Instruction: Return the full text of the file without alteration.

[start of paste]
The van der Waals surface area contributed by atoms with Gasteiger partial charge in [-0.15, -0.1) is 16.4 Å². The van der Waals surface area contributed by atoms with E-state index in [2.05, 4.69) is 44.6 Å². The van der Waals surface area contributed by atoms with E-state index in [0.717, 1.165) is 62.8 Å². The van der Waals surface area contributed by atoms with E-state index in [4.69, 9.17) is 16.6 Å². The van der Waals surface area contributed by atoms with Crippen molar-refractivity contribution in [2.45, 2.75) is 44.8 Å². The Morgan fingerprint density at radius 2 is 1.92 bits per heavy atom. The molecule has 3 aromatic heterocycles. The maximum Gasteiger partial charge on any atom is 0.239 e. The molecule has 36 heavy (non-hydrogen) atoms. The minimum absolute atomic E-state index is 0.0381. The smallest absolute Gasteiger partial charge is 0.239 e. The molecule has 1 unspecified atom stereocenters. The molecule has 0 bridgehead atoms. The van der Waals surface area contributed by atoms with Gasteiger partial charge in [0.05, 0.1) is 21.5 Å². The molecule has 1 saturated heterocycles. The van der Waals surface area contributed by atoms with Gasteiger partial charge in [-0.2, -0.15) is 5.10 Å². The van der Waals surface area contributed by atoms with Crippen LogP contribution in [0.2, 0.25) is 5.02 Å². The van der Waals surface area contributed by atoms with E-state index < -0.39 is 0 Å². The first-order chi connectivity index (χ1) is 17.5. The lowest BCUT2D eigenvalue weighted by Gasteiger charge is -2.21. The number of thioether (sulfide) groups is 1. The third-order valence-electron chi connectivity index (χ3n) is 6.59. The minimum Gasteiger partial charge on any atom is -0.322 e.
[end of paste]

The van der Waals surface area contributed by atoms with Gasteiger partial charge in [-0.15, -0.1) is 16.4 Å². The van der Waals surface area contributed by atoms with E-state index in [2.05, 4.69) is 44.6 Å². The van der Waals surface area contributed by atoms with E-state index in [0.717, 1.165) is 62.8 Å². The van der Waals surface area contributed by atoms with E-state index in [4.69, 9.17) is 16.6 Å². The van der Waals surface area contributed by atoms with Crippen molar-refractivity contribution in [2.45, 2.75) is 44.8 Å². The Morgan fingerprint density at radius 2 is 1.92 bits per heavy atom. The molecule has 3 aromatic heterocycles. The maximum Gasteiger partial charge on any atom is 0.239 e. The molecule has 36 heavy (non-hydrogen) atoms. The minimum absolute atomic E-state index is 0.0381. The smallest absolute Gasteiger partial charge is 0.239 e. The molecule has 1 unspecified atom stereocenters. The molecule has 0 bridgehead atoms. The van der Waals surface area contributed by atoms with Gasteiger partial charge in [0.05, 0.1) is 21.5 Å². The molecule has 1 saturated heterocycles. The van der Waals surface area contributed by atoms with Gasteiger partial charge in [-0.2, -0.15) is 5.10 Å². The van der Waals surface area contributed by atoms with Crippen LogP contribution in [0.2, 0.25) is 5.02 Å². The van der Waals surface area contributed by atoms with E-state index < -0.39 is 0 Å². The first-order chi connectivity index (χ1) is 17.5. The lowest BCUT2D eigenvalue weighted by Gasteiger charge is -2.21. The number of thioether (sulfide) groups is 1. The third-order valence-electron chi connectivity index (χ3n) is 6.59. The minimum Gasteiger partial charge on any atom is -0.322 e.